To use this file, go to the second tab in the table data dialogue. Here, you can browse to the file containing your data. When selecting the file you can also edit the character (comma by default) that separates the columns. Once you have done that, the four entry fields below will be filled, with "Finish at row" and "Finish at column" containing the number of rows and columns respectively in the file.

You can change the values in these fields in order to read only a part of the grid of values. This is most likely to be needed if the file contains headers that are not actually part of the data. For instance if the first row of the file contains headers, you specify "Start at row: 2" to avoid reading these into the table. You can use the View/Edit function to look at the data that will be read, and adjust the start row and column until it shows the data you want. Whatever values these have, the first row and column that is actually read will have index 1 in the data table (or 0 if it is a time series).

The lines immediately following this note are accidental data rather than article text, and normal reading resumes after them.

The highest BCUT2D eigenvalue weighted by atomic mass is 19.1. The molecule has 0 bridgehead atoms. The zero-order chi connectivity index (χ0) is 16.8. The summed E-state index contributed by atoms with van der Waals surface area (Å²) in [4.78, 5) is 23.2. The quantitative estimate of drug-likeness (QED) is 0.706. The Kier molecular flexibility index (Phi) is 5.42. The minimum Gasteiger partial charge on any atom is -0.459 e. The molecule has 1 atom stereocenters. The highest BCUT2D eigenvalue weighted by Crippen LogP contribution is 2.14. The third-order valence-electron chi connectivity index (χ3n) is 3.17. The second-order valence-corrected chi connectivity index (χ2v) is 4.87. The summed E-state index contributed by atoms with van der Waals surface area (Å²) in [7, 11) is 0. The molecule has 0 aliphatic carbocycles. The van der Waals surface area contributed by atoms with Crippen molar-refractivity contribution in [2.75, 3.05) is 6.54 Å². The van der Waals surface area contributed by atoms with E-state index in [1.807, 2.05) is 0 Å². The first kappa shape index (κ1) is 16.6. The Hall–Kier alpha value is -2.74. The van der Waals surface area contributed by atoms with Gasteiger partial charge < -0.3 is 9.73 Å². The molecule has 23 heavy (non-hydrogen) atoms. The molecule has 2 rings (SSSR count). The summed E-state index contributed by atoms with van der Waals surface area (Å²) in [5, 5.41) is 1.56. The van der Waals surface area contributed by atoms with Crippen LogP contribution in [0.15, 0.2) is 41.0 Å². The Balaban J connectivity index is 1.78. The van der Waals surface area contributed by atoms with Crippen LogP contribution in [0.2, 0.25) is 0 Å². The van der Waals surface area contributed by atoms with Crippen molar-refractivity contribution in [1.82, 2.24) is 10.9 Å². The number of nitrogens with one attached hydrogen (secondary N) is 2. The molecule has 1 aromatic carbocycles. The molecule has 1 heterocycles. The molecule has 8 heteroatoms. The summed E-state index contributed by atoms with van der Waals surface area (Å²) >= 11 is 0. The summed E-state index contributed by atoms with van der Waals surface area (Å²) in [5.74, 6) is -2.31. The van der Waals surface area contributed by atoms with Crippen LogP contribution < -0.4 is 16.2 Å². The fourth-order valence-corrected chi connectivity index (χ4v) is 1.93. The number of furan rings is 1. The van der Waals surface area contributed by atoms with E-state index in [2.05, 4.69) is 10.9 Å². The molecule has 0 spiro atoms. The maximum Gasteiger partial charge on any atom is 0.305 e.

As of Simile 5.4 there are some extra features in this pane: the 'transpose' checkbutton causes the outer indices to correspond to the columns, rather than the rows. Also you can reverse the bounds, i.e., put a higher number in the "Start at..." than the "Finish at..." entries. This has the effect that the same part of the file will be read, but in the opposite order; the last row or column will contain the data items for index 1.